An Interview with WiseOceans… Dr Dan Exton from Operation Wallacea

An Interview with WiseOceans… Dr Dan Exton from Operation Wallacea

We have been lucky enough to chat with Dr Dan Exton from Operation Wallacea this week.  As Head of Research Dan has a wealth of experience and is a great believer in practical experience being just as important as academic ability. You need to get out there and get that experience and get known.

Name: Dr Dan Exton

Job Title: Head of Research

Organisation: Operation Wallacea

  • What inspired you to pursue a career in marine conservation?

I’ve always loved being in and around the ocean, which started at a young age on family holidays in France. But it wasn’t until much later that I realised you could actually make a career out of marine conservation, and from the first time I ever saw a coral reef up close aged 19 there’s been nothing else I’ve wanted to do.

  • What steps did you take/are you taking to achieve your career goals?

I followed quite a classic academic route, going straight from undergraduate to masters and then PhD, but I was always careful to focus on a different area of marine science each time, in order to broaden my horizons as much as I could. I’m also a great believer in practical experience being just as important as academic ability, and so I got involved in remote fieldwork wherever possible, whether that be as a Divemaster, a field scientist, or an expedition leader.

  • How did you land your current job/position? 

I actually joined Operation Wallacea as a student volunteer for my undergraduate dissertation many years ago, and stayed involved as a voluntary field staff member for the following five years. I guess I annoyed them sufficiently throughout this time as once I completed my PhD they offered me a position managing their marine research program and my job has grown from there.

  • Which part of your job do you enjoy the most?  

One of the real benefits of working within the volunteering sector is that we are not restricted by traditional grant funding. This flexibility allows us to think outside the box and direct our attention towards the issues we feel are most important

  • Are there aspects of your position which make you feel that you are really ‘making a difference’? 

The projects themselves are an obvious candidate, especially those with a clear conservation implication, and I’m lucky that my position means I’m involved in all of our projects to some degree which is incredibly fulfilling. But the educational and training aspects of our expeditions are just as important to me, enthusing thousands of budding marine scientists, perhaps to explore a career in conservation, but at least making them think differently about how we interact with the ocean.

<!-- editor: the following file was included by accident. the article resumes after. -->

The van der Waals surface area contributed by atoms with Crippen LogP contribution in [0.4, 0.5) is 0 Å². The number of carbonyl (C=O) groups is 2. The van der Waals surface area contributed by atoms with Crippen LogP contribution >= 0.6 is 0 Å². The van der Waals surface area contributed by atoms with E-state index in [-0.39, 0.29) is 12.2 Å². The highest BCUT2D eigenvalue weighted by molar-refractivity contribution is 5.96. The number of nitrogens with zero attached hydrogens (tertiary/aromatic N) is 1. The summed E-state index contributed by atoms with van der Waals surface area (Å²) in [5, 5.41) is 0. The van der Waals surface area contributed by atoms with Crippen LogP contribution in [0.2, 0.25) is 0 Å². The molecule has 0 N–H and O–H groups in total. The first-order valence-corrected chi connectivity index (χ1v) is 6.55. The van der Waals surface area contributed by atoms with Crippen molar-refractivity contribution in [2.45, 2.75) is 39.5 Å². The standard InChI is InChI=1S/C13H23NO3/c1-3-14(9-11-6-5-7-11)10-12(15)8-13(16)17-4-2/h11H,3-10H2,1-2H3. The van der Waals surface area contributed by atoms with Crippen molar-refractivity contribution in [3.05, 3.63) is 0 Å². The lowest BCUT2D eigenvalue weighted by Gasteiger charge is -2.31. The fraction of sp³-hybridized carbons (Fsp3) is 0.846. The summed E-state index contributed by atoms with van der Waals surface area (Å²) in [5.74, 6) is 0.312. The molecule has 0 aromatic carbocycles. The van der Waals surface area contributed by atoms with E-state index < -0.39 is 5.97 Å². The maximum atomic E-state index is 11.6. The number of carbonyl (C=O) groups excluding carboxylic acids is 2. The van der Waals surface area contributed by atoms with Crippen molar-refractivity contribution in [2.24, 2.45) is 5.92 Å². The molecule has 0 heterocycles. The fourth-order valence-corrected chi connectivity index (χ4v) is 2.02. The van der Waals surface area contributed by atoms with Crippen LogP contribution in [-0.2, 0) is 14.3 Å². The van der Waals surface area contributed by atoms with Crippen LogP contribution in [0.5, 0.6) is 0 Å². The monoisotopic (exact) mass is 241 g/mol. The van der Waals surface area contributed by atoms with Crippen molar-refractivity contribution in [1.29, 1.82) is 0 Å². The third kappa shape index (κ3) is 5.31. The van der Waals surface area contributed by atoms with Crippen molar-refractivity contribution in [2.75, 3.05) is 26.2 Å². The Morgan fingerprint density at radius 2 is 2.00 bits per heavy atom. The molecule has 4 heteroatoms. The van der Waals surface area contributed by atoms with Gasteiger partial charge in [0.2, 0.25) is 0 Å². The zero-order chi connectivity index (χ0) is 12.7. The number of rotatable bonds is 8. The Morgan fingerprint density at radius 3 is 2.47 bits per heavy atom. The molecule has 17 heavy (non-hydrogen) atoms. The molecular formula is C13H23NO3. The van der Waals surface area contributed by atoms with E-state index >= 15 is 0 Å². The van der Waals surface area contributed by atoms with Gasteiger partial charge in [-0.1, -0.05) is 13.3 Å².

•  What do you know now that you wish you knew when you were starting out?  

I guess the realities of day to day marine conservation. At university so much emphasis is placed on learning Latin names and other core skills, which can be daunting to a lot of students (especially those with poor memories like me) but I can’t remember the last time I needed to identify a species in the field!

  • Are there any skills you never thought you would need but did?  

I think what surprises most people (myself included) is the sheer breadth of skills needed in marine conservation! While sound science will always play a crucial role, successful conservation is often much more about the human element, and working with a diverse group of stakeholders with vastly different perceptions of the world. I work with politicians and businessmen just as often as I work with other scientists!

  • What advice would you give to budding marine conservationists?  

Put yourself out there – it gains you relevant experience while also developing a network of contacts, both of which could prove invaluable as you look to get your career up and running. Don’t be afraid to leave your comfort zone, and when an opportunity does come along, sit down and think about every possible benefit you can get from it, and then do everything you can to make sure they happen. It’s a competitive field, but success favours those willing to persevere, be bold and prove themselves through hard work.

What is your favourite marine creature and why?  

For me it has to be the Ocean Sunfish (Mola mola), as I had an amazing experience in the water with one in Indonesia back in 2006. Anything that big and charismatic always takes your breath away, but there is something about the elusiveness of sunfish that makes them extra special.

  • What is your most unforgettable moment in the sea?  

I was fortunate enough to be invited to dive a newly discovered reef system in Honduras a few years ago. I will be the first to admit that the signs were not promising, with the conditions that greeted me a poster child for everything coral reefs hate! As I descended through the murky water expecting a wasted trip, I will always remember my first sight of the reef as it emerged below me and it took my breath away. The reef system is called Banco Capiro, and it has become one of the most fascinating coral reefs I’ve ever been lucky enough to work on

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Thanks Dan, brilliant advice and great to hear from your own experience how you have got to where you have.

If you are wanting to gain experience then explore our Wise Work pages for opportunities that might help you land your dream job. Don’t forget to sign up to our weekly job alert email for the latest marine conservation opportunities straight to your inbox every week.

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